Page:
The Tiger: An Old Hunter's Tale | Epic adventure set in 1920s Japanese-occupied Korea

The Tiger An Old Hunter's Tale Choi Min-sik
(Image credit: noh ju han)

The Tiger An Old Hunter's Tale Choi Min-sik

There’s a mystical-patriotic undertow running through The Tiger: An Old Hunter's Tale (Daeho), an epic period adventure that pits a legendary hunter against a majestic, even more legendary tiger in Japanese-occupied Korea in 1925.

The hunter, Man-duk, and the giant one-eyed tiger, feared and revered as the Lord of the Mountain, have a long and tragic shared history, as the film’s prologue and subsequent flashbacks make plain. Indeed, a combination of grief and guilt has impelled Man-duk to put down his rifle and retire, much to the dismay of his impetuous 16-year-old son Seok.

In the meantime, the Japanese colonial governor, Maezono, has made it his mission to wipe out the country’s tigers, symbols of Korean nationhood. And when Maezono dispatches troops into the region to kill its last remaining tiger, Man-duk is eventually drawn into the pursuit.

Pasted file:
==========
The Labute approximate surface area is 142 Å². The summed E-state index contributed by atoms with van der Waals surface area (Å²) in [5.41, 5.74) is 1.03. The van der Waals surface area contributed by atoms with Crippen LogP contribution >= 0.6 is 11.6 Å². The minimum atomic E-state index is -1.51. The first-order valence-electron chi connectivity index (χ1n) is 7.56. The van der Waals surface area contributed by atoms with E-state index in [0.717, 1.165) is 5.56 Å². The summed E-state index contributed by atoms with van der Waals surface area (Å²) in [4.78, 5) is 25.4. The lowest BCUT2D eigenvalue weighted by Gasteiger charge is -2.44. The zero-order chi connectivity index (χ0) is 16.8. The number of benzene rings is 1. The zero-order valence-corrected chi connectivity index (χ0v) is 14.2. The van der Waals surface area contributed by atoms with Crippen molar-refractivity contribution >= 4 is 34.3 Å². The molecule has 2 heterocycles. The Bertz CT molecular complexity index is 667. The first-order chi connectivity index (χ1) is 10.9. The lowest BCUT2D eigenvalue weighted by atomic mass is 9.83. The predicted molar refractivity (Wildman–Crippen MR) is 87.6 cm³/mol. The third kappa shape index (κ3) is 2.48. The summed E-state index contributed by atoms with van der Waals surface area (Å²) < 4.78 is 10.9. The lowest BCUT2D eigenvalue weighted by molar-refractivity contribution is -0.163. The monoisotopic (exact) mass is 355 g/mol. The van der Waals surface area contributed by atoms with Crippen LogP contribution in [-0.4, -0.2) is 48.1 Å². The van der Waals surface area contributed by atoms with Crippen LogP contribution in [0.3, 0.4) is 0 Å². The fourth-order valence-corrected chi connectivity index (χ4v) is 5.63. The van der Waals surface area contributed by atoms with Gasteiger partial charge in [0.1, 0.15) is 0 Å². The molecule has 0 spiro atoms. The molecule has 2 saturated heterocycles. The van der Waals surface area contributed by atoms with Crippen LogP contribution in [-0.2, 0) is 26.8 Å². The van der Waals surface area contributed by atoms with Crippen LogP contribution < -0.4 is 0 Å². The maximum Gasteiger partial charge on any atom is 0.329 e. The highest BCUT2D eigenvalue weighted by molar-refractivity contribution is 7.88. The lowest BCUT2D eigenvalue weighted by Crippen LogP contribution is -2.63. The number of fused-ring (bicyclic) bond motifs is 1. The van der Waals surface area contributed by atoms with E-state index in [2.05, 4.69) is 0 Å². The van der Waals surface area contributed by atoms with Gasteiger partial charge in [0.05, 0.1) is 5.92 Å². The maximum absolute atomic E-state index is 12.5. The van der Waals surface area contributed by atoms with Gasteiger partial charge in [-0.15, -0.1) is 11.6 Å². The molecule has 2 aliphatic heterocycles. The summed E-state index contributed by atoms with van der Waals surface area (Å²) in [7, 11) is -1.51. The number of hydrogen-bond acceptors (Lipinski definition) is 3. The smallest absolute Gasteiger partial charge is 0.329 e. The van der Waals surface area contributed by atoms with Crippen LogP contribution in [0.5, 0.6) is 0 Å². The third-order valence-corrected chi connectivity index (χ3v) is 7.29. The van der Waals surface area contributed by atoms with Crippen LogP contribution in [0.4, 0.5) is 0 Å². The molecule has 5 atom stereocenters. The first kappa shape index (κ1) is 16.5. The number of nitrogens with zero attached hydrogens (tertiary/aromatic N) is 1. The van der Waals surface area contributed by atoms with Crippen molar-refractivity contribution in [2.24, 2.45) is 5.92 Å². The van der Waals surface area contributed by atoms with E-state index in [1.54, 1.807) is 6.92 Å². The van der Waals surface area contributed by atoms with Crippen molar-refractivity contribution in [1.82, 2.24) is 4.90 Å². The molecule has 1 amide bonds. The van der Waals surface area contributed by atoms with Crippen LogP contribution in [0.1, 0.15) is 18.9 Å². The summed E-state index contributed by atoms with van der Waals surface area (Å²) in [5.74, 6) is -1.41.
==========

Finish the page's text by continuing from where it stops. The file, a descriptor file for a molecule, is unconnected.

The Tiger An Old Hunter's Tale

All this takes place against stunning natural backdrops of snowbound forests and a soaring mountain. The computer-generated tiger is a pretty impressive sight, as well, although the bloody action scenes that see him ripping through scores of soldiers and hunters don’t have the nimbleness of the best Hollywood CGI.

But the film’s performances offer ample compensation, with veteran South Korean actor Choi Min-sik, best known as the protagonist of revenge thriller Oldboy, doing a superb job of embodying the hunter’s stubborn dignity and sorrow.

Certificate 15. Runtime 139 mins. Director Park Hoon-jung

The Tiger: An Old Hunter's Tale debuts on Sky Cinema Premiere on Wednesday 13 December. Available on Blu-ray & DVD from Eureka Entertainment.

Jason Best

A film critic for over 25 years, Jason admits the job can occasionally be glamorous – sitting on a film festival jury in Portugal; hanging out with Baz Luhrmann at the Chateau Marmont; chatting with Sigourney Weaver about The Archers – but he mostly spends his time in darkened rooms watching films. He’s also written theatre and opera reviews, two guide books on Rome, and competed in a race for Yachting World, whose great wheeze it was to send a seasick film critic to write about his time on the ocean waves. But Jason is happiest on dry land with a classic screwball comedy or Hitchcock thriller.